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Extremely Large Telescopes

paul hickson

At 7:30 PM, 11 March 2016, at the Sunshine Coast Art Centre, 5714 Medusa St., Sechelt, Dr. Paul Hickson will do a presentation on Extremely Large Telescopes. Paul Hickson is a Professor in the Department of Physics and Astronomy at the University of British Columbia. He obtained a BSc in Physics from the University of Alberta in 1971, and a PhD in Astrophysics from the California Institute of Technology in 1976. Dr. Hickson has research interests in several areas of extragalactic astronomy, including galaxies, clusters of galaxies, active galactic nuclei and cosmology. He also spends time developing new astronomical instruments, such as liquid-mirror telescopes, robotic telescopes, and instruments to measure atmospheric turbulence. He currently serves as Co-chair of the Scientific Advisory Committee for the Thirty Meter Telescope and was Project Scientist for its adaptive optics system.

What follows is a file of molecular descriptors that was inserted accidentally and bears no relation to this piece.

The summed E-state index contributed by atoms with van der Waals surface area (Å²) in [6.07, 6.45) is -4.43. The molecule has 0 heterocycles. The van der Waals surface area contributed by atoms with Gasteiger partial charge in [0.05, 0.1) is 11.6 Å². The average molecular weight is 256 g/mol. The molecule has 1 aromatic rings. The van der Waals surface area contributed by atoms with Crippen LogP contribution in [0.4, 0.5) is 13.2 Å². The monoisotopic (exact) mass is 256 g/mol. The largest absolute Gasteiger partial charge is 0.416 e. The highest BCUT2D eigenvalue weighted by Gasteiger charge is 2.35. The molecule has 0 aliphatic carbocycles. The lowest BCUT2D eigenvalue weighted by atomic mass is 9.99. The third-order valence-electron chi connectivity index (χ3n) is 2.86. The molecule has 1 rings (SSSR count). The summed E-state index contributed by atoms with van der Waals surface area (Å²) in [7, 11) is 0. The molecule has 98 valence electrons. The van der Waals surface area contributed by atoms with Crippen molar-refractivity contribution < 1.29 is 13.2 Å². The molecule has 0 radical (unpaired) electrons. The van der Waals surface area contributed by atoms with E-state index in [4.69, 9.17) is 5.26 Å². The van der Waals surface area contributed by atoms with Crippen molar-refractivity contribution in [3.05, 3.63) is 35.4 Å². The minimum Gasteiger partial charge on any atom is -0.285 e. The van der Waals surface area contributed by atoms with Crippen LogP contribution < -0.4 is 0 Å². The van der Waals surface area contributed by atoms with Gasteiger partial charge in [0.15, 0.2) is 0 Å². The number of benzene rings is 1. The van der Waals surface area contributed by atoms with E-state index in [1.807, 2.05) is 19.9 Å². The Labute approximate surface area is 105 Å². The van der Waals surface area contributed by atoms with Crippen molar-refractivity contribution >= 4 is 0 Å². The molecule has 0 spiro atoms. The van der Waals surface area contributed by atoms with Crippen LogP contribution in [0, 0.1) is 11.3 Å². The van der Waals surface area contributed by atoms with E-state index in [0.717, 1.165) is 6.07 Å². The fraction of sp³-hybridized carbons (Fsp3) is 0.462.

In the coming decade three next-generation optical-infrared telescopes are expected to see first light. The Giant Magellan Telescope, the Thirty Meter Telescope and the European Extremely-Large Telescope will be the world’s largest, with apertures ranging from 22 to 39 metres. Employing advanced adaptive-optics systems and a suite of sophisticated instruments, these telescopes will have as much as four times the resolution, 16 times the light gathering power, and more than 200 times the sensitivity of today’s largest telescopes. Dr. Hickson will provide an overview of the key scientific programs that are driving these projects, and the technologies that make them possible.

Admission is free, donations gratefully accepted.

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